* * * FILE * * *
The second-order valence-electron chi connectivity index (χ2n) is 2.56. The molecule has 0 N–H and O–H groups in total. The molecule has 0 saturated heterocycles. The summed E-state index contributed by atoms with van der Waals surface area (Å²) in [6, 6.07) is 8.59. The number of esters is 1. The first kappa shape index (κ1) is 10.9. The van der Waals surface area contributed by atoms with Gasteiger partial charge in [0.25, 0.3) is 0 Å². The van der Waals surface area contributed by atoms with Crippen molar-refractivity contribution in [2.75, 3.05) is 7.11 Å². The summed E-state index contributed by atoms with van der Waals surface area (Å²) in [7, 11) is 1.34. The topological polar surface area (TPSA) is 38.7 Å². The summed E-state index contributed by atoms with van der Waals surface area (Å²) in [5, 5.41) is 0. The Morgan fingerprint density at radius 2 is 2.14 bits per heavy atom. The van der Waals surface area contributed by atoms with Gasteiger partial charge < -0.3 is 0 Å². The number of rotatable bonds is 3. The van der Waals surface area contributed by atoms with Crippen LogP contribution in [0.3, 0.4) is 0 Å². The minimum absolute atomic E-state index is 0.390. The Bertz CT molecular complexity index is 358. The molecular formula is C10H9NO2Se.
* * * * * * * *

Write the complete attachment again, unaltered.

The second-order valence-electron chi connectivity index (χ2n) is 2.56. The molecule has 0 N–H and O–H groups in total. The molecule has 0 saturated heterocycles. The summed E-state index contributed by atoms with van der Waals surface area (Å²) in [6, 6.07) is 8.59. The number of esters is 1. The first kappa shape index (κ1) is 10.9. The van der Waals surface area contributed by atoms with Gasteiger partial charge in [0.25, 0.3) is 0 Å². The van der Waals surface area contributed by atoms with Crippen molar-refractivity contribution in [2.75, 3.05) is 7.11 Å². The summed E-state index contributed by atoms with van der Waals surface area (Å²) in [7, 11) is 1.34. The topological polar surface area (TPSA) is 38.7 Å². The summed E-state index contributed by atoms with van der Waals surface area (Å²) in [5, 5.41) is 0. The Morgan fingerprint density at radius 2 is 2.14 bits per heavy atom. The van der Waals surface area contributed by atoms with Gasteiger partial charge < -0.3 is 0 Å². The number of rotatable bonds is 3. The van der Waals surface area contributed by atoms with Crippen LogP contribution in [0.3, 0.4) is 0 Å². The minimum absolute atomic E-state index is 0.390. The Bertz CT molecular complexity index is 358. The molecular formula is C10H9NO2Se.